European authorities have questions about how Google Inc (NASDAQ:GOOGL) (NASDAQ:GOOG), Yahoo! Inc. (NASDAQ:YHOO) and Microsoft Corporation (NASDAQ:MSFT) are implementing the removal of search engine listings of people who request to be delisted. After a meeting in Europe with the search engine providers, a list of questions the commission has will be submitted by the end of July, a press report said.
It is unknown what issues in particular are being addressed, but reports from the meeting indicate that search engine officials said the guidelines for removing a listing were “very vague and subjective.”
EU ordered Google to delete inadequate/irrelevant data
In May, when the European Court of Justice ordered that anyone could apply to have search results relating to them deleted from Google under the new “right to be forgotten” rule, it mandated that Google delete “inadequate, irrelevant or no longer relevant” data from its results when a member of the public requests it.
As reported in ValueWalk, the rules could also be used to make making bad actors and their questionable decisions anonymous. In 2007 Peston penned an article on the BBC website titled “Merrill’s Mess,” a piece that explains how Merrill Lynch chief Stan O’Neal was pushed out of the investment bank after enduring significant losses on the back of what were called careless investments. Peston received a surprise. A “notice of removal” from Google told him his article, “Merrill’s Mess,” would no longer be shown in European Google search results.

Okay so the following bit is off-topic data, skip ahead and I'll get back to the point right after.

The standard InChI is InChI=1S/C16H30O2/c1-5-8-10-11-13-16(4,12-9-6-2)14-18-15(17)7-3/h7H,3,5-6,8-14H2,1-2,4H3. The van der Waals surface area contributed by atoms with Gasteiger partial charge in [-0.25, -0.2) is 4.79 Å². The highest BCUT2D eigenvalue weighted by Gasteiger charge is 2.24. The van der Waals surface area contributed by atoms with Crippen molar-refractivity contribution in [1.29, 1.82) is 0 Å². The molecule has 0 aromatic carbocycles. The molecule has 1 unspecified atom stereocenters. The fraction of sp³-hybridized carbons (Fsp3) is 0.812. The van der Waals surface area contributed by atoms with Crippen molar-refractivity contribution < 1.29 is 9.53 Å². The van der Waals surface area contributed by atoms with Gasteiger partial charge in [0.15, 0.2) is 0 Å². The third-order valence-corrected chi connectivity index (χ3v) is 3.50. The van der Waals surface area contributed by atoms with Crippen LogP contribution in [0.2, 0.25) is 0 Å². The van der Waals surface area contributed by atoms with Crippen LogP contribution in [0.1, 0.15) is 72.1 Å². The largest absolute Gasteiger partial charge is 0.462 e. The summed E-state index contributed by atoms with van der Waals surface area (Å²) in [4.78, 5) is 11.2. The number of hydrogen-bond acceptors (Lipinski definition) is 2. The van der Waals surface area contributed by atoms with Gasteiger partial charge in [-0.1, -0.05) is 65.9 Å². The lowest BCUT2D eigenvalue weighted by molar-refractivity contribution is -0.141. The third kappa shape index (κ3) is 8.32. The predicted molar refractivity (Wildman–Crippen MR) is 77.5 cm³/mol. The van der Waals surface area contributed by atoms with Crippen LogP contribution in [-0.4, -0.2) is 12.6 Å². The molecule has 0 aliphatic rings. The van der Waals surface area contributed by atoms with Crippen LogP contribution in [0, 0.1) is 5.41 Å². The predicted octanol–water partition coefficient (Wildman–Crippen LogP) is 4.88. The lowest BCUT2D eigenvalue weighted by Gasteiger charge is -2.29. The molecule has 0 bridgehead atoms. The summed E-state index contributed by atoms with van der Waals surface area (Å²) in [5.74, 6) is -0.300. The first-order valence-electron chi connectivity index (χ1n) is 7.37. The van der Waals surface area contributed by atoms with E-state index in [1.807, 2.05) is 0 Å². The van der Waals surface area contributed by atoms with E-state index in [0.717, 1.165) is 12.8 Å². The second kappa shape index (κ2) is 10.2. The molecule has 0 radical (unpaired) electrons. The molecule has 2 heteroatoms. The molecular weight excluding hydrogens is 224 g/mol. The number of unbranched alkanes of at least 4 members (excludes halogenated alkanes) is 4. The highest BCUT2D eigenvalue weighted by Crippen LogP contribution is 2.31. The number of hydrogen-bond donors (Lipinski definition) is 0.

Search engines: Posting methods objectivity and accuracy
As search engines and social media sites increasingly become an important news gathering source, the objectivity and accuracy of their posting methods becomes increasingly significant.
In the meeting Google said it has refused about 30 percent of requests, according to the statement from the European data protection authorities. The search engine received 91,000 take-down requests concerning 328,000 links to Web addresses, a Google spokesman confirmed to PC World. About 15 percent of requests prompted Google to ask additional information, while over half of all requests have been granted, the report said.
During the meeting the authorities requested search engines to explain their de-listing process and were asked if they contact web site owners if links were being de-listed. Search engines were also questioned about where the links were de-listed. Google, for instance, de-lists links in its Eurpopean focused search engine, but not Google.com, which is global in focus, the report noted.